The Indian household is one that can run on just lentils and rice, as long as there is a hint of spice!
The word spices conjure up images of bazaars and dusky maidens veiled by dripping sunlight on hot afternoons in quaint corners of Asian markets. Spices are considered a gift of the Gods in many cultures where they play a pivotal role in bringing joy and warmth to the flavors of the kitchen.
When one thinks of Indian food, it is the spices that stand out as one of the most distinctive features. The infinite variations available from varying the spices bring incredible variety to the cuisine.
Spices are used liberally throughout India, but each region has characteristic spices and spice mixtures that define its cuisine.
So what does one usually find in the mystical spice box of an Indian kitchen, we have one that is indispensable!
Saffron: A Red Gold Of Spices!
Saffron, called the ‘king of spices’ , is an herb. In India, Jammu & Kashmir is the only place wherein is saffron (kesar) is grown for commercial purposes. Ancient cultures around the world have cherished saffron for centuries and have cultivated it for a variety of reasons, including use as a culinary spice, digestive aid, and mood-boosting aphrodisiac.
Saffron has been a coveted spice for its color, flavor, and medicinal properties for over 3,500 years. It only takes one grain to color 45 liters of water a golden yellow, and it was also used to dye the bright orange robes worn by Buddhist priests in India.
A pinch of saffron added to risotto or paella enlivens the flavor of these traditional dishes. Saffron was closely studied by Hippocrates, and widely used for its anti-depressant, anti-oxidant and digestive benefits.
A Luxurious Spice
Saffron is made from the flower of the Crocus sativus plant, and grows in warm humid climates like India and the Middle East. Each lavender colored crocus flower contains three saffron stigmas, which are dried to make the spice. The flowers all bloom at once in the autumn, over a period of two or three weeks.
This luxurious spice is harvested by hand, as in ancient times, and growers must work long hours to pick all the flowers before they wilt. It takes over 75,000 stigmas to make 500g of spice, which explains why saffron is so expensive and can retail for over £2,000 per kilo! Thankfully, you only need to use a few milligrams of this luxurious spice to feel its benefits.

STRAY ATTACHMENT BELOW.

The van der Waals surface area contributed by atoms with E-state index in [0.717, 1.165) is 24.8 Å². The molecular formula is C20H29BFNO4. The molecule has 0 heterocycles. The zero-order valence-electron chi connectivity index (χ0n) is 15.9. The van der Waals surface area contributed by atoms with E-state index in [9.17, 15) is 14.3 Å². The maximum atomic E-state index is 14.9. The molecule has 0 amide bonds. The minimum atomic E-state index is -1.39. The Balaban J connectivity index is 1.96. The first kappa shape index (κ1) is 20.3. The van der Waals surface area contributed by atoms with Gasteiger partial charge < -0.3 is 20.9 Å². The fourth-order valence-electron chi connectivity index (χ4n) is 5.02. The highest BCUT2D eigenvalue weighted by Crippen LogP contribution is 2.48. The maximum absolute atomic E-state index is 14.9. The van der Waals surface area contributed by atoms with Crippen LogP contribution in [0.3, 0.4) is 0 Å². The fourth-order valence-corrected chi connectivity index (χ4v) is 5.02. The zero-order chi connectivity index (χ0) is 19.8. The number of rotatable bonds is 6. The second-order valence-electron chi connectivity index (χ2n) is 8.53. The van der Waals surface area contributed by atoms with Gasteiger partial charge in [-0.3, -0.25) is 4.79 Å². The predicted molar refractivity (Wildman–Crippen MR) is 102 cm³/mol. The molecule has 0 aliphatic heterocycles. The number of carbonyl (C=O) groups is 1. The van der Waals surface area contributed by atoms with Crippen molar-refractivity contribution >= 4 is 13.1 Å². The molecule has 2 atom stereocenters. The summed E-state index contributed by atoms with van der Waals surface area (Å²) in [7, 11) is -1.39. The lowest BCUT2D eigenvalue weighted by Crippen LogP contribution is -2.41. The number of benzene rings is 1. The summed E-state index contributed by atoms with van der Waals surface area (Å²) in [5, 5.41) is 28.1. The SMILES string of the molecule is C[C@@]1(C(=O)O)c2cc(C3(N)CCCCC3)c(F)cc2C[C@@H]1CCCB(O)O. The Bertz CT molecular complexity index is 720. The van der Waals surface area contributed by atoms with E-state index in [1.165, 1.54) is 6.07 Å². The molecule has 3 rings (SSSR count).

Saffron isn’t always your standard type of common herbs. It’s a premium kind of herbs with amazing health benefits.
The Happy Spice
There’s an undeniable link between eating and emotions. Most of us have experienced comfort eating, reaching for those biscuits after a difficult meeting at work, or that slice of cake after a stressful day. Feeling low, stressed or anxious can make it much harder to stick to a healthy eating plan, especially if you’re just starting out on your weight loss journey.
But saffron can help!
The decrease in snacking seen in the study mentioned above could be due to saffron’s anti-depressant properties. Numerous studies have shown that supplementing 30mg of saffron a day is as effective as taking anti-depressant medication like fluoxetine, without the negative side effects associated with prescription drugs. That said, saffron could be toxic if you take too much!
The soothing benefits can even be felt without ingesting it. The smell alone has been shown to reduce anxiety, by lowering the body’s levels of cortisol. Just twenty minutes exposure to saffron’s fragrance can help you feel calmer, more peaceful and in control.
If you suffer from symptoms of pre-menstrual syndrome, you may want to give saffron a try. A recent study showed that 15mg, twice a day reduces physical and emotional symptoms of PMS, such as cramps, headaches, bloating, irritability, mood-swings and food cravings, by 50%.
But that’s not all — saffron contains the compounds crocin, crocetin, carotene and lycopene, which are known to have anti-tumor and anti-oxidant properties.
Anti-oxidants are vital for good health, because they protect the body’s cells from damage caused by free radicals such as environmental pollution and processed foods. They strengthen the immune system and also help combat certain cancers. Including fresh fruits and vegetables in your diet is the best way of ensuring you get plenty of anti-oxidants and enjoy all of their health boosting properties.
Spice Up Your Diet
Saffron is indeed a splendid spice. Not only does it enliven the flavor of food and dye clothes vivid hues of yellow and orange, it boosts the immune system and brightens mood. Supplementing saffron as part of a healthy diet can help you to feel happier, cut down on snacking and lose weight.
The next time you decide to drink a glass of milk add a pinch of saffron to your glass before you pour in the hot glass. You can thank me later!
So this was a small sojourn into my carefully curated spice box. Stock up on this the next time you hit an Indian spice market. There are long winding roads of delight to be spent in the company of these gifts from India.